Don't get me wrong. I'm not saying that an NC approach is bad. In fact, in many environments NCs are an excellent solution because they can do so many things. For example, the @workStation includes an integrated browser (Netscape's) and can run Java applications locally; it can emulate a variety of terminal types using Telnet; it can act like an X terminal to access X11-based applications; and of course, it can function as a Windows-based terminal. But all this power comes at a price, and that price is a high level of complexity. The @workStation contains an internal hard disk to store and run its OS, netOS. However, you must configure and download the @workStation OS from an NT or UNIX server. You can use Common Internet File SystemCIFS, NFS, FTP, or Trivial File Transfer ProtocolTFTP--to download the OS, so you can integrate the @workStation into almost any environment.
The @workStation's complexity spills over into the installation and configuration processes. With a Windows terminal, you plug in a keyboard, mouse, LAN connection, and monitor. With the @workStation, you plug in a keyboard, mouse, LAN connection, and high-resolution (1024 * 768 or greater) monitor. In some cases, you must reconfigure the @workStation (using DIP switches) to use a specific brand of high-resolution monitoryou can't just grab a standard VGA or SVGA monitor and go for it. After you have the monitor set, you must also download the OS to gain access to all the @workStation features.
The @workStation comes with a full complement of ports and connections, just as you'd expect to find on any X terminal or NC. The @workStation has connectors for a keyboard, mouse, and monitor. It has a 9-pin serial port, a 25-pin serial port, and a parallel port. For network connectivity, the @workStation includes BNC, 10Base-T, and AUI Ethernet connectors. It also has a port labeled Sun keyboard, but on the Lab's test unit that port was covered, and I couldn't use it.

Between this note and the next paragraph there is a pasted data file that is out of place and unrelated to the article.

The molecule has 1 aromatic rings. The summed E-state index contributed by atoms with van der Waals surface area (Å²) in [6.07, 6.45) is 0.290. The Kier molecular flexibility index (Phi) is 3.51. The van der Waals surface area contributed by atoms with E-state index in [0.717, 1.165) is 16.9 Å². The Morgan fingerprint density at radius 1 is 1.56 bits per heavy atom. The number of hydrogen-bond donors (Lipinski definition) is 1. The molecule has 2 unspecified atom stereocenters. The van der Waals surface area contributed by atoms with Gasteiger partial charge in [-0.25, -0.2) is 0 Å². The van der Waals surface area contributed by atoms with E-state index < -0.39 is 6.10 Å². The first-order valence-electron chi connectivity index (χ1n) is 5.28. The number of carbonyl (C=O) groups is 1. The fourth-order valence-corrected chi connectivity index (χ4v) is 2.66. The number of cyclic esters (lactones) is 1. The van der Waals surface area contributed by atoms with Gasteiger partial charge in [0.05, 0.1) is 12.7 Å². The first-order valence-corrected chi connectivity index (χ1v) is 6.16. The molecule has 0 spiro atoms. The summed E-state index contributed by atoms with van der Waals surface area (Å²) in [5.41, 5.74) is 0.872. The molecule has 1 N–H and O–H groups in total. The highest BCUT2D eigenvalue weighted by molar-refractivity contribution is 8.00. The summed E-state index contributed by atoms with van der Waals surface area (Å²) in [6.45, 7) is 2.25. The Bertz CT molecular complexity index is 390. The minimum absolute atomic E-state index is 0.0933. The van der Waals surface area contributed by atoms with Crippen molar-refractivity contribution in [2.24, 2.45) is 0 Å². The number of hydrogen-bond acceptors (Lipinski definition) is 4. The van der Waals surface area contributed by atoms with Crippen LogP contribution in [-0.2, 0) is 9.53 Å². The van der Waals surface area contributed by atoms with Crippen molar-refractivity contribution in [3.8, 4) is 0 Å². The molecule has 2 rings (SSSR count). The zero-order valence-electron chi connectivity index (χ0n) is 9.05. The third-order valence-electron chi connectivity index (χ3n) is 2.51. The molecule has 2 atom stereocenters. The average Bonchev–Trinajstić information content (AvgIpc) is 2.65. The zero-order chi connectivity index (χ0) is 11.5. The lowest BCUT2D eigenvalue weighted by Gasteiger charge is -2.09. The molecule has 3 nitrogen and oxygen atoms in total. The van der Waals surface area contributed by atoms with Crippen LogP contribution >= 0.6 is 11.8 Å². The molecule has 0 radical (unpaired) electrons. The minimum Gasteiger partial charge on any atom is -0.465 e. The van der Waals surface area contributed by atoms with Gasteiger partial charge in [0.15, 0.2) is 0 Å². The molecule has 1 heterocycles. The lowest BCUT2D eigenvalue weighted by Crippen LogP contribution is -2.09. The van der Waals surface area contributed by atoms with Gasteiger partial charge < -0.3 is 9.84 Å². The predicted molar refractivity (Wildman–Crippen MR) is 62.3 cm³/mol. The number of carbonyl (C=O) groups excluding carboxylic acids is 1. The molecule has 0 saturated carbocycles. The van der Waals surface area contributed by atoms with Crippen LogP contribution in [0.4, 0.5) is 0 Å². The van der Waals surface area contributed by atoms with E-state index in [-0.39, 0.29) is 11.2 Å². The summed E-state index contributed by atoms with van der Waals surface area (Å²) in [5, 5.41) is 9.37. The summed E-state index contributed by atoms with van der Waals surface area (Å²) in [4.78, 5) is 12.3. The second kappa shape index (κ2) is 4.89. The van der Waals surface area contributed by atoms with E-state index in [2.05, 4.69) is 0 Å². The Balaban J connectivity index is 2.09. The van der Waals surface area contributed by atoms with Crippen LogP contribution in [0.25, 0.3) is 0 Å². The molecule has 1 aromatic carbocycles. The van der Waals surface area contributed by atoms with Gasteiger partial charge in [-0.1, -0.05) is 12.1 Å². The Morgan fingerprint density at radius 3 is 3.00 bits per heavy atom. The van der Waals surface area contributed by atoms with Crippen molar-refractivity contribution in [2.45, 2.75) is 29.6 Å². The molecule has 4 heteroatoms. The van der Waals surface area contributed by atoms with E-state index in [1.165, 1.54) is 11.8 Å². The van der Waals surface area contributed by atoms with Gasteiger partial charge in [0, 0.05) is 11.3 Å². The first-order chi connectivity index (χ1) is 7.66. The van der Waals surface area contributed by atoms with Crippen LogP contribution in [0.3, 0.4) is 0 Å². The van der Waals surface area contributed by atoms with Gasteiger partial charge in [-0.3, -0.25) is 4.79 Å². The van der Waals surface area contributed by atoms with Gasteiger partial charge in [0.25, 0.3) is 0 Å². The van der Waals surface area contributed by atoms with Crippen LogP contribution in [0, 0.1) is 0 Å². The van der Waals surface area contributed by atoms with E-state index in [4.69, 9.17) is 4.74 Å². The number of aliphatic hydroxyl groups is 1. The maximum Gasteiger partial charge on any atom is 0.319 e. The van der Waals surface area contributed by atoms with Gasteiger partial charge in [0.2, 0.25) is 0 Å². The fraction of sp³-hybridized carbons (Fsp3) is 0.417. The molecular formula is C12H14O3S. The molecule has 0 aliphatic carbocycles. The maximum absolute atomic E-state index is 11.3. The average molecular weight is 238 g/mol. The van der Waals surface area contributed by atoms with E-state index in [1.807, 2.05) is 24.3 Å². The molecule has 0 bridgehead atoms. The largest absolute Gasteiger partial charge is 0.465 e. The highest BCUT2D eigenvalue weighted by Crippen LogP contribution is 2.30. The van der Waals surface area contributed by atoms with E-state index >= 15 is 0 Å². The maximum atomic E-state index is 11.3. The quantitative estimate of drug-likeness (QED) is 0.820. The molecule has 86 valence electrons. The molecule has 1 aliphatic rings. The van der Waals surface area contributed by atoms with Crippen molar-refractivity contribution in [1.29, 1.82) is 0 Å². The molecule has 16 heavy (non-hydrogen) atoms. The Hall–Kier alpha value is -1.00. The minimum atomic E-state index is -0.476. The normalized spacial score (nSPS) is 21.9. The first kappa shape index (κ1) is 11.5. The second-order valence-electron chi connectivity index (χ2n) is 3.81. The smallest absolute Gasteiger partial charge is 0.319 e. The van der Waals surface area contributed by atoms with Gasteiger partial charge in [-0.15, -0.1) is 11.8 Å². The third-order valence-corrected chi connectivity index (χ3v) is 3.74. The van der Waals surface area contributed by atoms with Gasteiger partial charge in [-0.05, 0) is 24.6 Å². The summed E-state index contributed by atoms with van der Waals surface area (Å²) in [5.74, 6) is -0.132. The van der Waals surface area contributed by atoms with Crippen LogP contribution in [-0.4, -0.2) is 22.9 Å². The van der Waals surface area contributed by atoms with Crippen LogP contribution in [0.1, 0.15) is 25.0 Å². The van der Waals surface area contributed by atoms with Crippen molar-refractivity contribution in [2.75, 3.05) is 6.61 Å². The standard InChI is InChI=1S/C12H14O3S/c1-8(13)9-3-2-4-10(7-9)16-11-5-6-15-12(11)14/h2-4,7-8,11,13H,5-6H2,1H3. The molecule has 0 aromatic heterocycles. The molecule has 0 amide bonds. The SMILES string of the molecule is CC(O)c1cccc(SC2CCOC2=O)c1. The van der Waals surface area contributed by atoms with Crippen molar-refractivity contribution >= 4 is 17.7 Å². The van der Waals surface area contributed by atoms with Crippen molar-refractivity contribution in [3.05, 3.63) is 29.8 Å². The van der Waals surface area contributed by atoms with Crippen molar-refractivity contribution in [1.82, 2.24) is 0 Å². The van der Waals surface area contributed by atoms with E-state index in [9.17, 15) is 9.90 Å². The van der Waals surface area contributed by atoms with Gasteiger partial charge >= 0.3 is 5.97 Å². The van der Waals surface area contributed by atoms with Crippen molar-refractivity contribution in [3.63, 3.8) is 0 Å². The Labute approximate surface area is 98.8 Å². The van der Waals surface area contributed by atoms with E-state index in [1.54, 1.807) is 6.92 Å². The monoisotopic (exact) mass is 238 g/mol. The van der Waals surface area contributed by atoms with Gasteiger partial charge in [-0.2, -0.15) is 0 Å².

Given the power and complexity of the @workStation, would you really want to use it as a Windows terminal? It depends. On one hand, if you have a heterogeneous environment that includes UNIX systems and legacy hosts (e.g., Digital VMS, IBM AS/400, IBM mainframe), then the @workStation is clearly a winner. From one desktop unit you can access all your applications, no matter where they reside, and you can cruise the Internet using the local browser. Furthermore, chances are good that if you have a heterogeneous environment, you already have the infrastructure to download and configure NC OSs. On the other hand, if you are constructing a new network or you have an existing Microsoft-centric network, the @workStation is going to feel like a square peg jammed into a round hole. The dilemma most NCs face is that they simply have too many infrastructure requirements and too much power for a typical Microsoft-centric environment. I hope that as NC technology progresses, the square pegs will become smoother and rounder.
|Contact: Neoware Systems * 800-636-9273|
|Price: Contact local reseller|